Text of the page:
Microsoft Teams: flip camera horizontally

In order to get a camera feed that isn’t flipped for you, but that everyone else can also read you need to use a camera app and the presentation mode in Microsoft Teams.

  1. Download YouCam and install it (use the free version).
  2. Open YouCam and click the gear icon at the top right.
  3. Uncheck the ‘Flip horizontally’ option.
  4. Check to make sure the text is appearing correctly.

  1. Open Microsoft teams.
  2. Start or join a meeting.
  3. Click the presentation mode button at the top right.
  4. Select YouCam to present from.
  5. You will see text appear correctly in YouCam.
  6. Everyone in the meeting will see text appear correctly as shared from YouCam.

Note: You can use any other app instead of YouCam as long as it gives you the option to turn flipping/mirroring off.

Conclusion

The mirroring that Microsoft Teams does is so that a user’s camera feed appears more natural to them. The text flipping is an unfortunate side-effect which users have been asking Microsoft to fix. There is, as yet, no indication that it will be fixed. If you have to use Microsoft Teams to teach, this method may be the simplest, cost-effective solution to the mirroring problem.

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Microsoft Teams: Pin posts, channels, video, and files

A Microsoft Teams team can get quite busy; lots of channels, messages, posts, and files are shared and the more members there are in a team, the busier it will get. The app has lots of great ways to organize everything but at some point, important conversations of files can get lost or overlooked.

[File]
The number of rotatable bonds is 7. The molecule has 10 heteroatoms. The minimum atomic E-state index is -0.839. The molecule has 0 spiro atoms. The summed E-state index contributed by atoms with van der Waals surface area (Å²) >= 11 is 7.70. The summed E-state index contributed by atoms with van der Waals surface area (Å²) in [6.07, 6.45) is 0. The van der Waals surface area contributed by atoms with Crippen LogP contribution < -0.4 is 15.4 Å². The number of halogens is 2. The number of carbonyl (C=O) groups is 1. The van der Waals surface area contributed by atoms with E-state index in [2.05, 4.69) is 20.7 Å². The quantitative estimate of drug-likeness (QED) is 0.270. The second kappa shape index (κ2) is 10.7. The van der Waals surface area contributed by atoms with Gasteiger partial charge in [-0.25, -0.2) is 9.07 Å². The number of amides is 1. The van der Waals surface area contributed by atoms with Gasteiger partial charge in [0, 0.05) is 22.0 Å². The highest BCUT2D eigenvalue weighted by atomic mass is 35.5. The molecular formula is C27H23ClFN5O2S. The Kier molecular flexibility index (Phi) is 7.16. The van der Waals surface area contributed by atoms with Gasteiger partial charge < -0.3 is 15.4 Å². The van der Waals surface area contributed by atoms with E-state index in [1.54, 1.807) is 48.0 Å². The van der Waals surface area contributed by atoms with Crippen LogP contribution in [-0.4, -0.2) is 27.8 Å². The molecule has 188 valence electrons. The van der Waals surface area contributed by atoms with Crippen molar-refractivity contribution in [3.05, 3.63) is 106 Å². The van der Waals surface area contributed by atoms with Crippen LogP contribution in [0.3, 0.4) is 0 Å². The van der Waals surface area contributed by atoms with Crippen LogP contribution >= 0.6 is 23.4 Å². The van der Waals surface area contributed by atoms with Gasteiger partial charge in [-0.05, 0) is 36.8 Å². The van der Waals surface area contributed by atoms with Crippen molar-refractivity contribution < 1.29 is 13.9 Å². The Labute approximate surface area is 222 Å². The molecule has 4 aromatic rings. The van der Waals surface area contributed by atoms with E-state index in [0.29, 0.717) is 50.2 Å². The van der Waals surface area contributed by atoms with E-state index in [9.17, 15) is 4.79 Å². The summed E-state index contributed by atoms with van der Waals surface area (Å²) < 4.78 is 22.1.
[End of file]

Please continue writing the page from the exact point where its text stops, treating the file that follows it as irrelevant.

Microsoft Teams: Pin posts, channels, video, and files

Microsoft Teams: Pin items

Microsoft Teams has an option to pin various items in their respective feeds; files can be pinned to the top of the Files tab in a channel, posts can be pinned in a channel, and videos can be pinned in a video call. 

1. Microsoft Teams: pin post

A post can be pinned to the channel it was shared in however, there seems to be a limitation where a post cannot be pinned to the General channel of a team by anyone other than a team admin or owner.

  1. Open Microsoft Teams. 
  2. Go to the team and channel you want to pin a post to.
  3. Find the post and click the more options button at top right.
  4. Select Pin.
  5. The post will be pinned to the top. The post is pinned for everyone in the channel

2. Microsoft Teams: pin channel

A pinned channel is easier to find. It will appear at the top regardless of alphabetical order. 

  1. Open Microsoft Teams.
  2. Go to the team and channel you want to pin.
  3. Click the more options button and select Pin.
  4. The channel will be pinned.

3. Microsoft Teams: pin video

A video can be pinned during a meeting. The pinned video is pinned only for the user that pins it. All other participants in the meeting will be able to pin any other video of their choice.

  1. Join a meeting in Microsoft Teams.
  2. Click the more options button at bottom of a video.
  3. Select Pin from the menu.

4. Microsoft Teams: pin files

Files can be pinned to the top of the Files tab. The Files tab is specific to the channel it belongs to so for each channel, and for each Files tab, you can pin a different set of files and folders to each tab.

  1. Open Microsoft Teams.
  2. Go to the team and channel you want to pin a file or folder in.
  3. Go to the Files tab.
  4. Click the more options button next to an item.
  5. Select Pin to top.
  6. The file or folder will be pinned to the top.

Conclusion

Pinning items make them easier to find. These items are also far more likely to be opened by new members. If you have an important file or post that you need all team or channel members to read, pinning them is a good idea.